True to its name, the restaurant has been built on a tree house-like setting, designed to remind you of your safari vacations in Chitwan. There is also a separate bar area if you fancy the high-chairs. The warm lights and soft music that played while we were there created a calm ambience, good for a quiet evening with your family or friends. We were greeted by a smiling staff and complimentary bhatmas sadeko.
For starters, the Twakka Makai (Rs 190), a signature creation of Chef Sandeep Khatri I had once tried at Bu Keba, caught my attention. The crunchy corn, sautéed with spices, is a fantastic adaptation of the roadside chatpate. Every spoon will make you want more. Trust me on this one.
The description of the Melting Pokoda (Rs 250) was too tempting to ignore. Mashed potato and mozzarella, seasoned in batter and then deep fried, looked like a treat when it arrived. But the pokoda was a little too big to finish in a single bite, and couldn't quite achieve the "melt in your mouth" effect. Tip to the chef: decrease the size and increase the quantity. The potato could also use some spices.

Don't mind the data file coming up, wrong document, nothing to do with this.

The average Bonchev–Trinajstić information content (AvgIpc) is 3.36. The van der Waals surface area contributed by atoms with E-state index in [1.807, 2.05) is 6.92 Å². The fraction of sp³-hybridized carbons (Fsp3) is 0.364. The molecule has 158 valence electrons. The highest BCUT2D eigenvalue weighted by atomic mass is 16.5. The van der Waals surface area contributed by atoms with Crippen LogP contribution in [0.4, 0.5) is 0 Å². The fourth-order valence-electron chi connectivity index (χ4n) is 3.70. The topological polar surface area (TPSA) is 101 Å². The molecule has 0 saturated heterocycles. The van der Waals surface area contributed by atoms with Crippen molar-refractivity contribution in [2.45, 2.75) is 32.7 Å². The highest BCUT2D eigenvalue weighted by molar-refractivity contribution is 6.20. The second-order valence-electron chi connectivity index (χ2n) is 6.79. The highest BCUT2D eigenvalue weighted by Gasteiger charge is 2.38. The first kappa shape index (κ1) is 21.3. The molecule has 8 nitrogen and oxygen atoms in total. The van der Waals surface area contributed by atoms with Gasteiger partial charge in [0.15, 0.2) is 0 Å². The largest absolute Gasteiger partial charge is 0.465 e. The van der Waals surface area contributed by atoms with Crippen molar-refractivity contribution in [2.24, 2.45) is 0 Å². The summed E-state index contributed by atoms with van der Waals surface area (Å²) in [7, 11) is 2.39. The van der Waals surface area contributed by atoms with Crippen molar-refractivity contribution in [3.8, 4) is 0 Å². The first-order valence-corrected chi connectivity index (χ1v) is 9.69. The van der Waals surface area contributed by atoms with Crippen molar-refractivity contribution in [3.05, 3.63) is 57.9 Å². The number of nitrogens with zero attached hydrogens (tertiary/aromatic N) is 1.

Don't forget to meet Mr Wong at GG Machan. I don't know if it is inspired from the cartoon character Mr Wong or the Chinese restaurant by the same name, regardless of its source, Mr Wong's Pork Fillet (Rs 270) is worth a try. As you bite into the Cantonese style pork braised with spices, you can taste the tenderness of the meat and the richness of the sauce. Mr Wong's Pork Fillet is a must have.
From the Indian kitchen, we picked the Mushroom Rogan Josh (Rs 320). The spiced fried mushrooms were delightfully juicy. The spicy gravy would have been a perfect match for naan or roti but it went well with the Chicken Fried Rice (Rs 200) we ordered.
I wouldn't recommend the non-alcoholic drinks at GG Machan, the choices are limited and not impressive. Stick with the regular coke or beer in their king-size beer glasses.
Same lane as New Orleans, opposite Sigma Food Court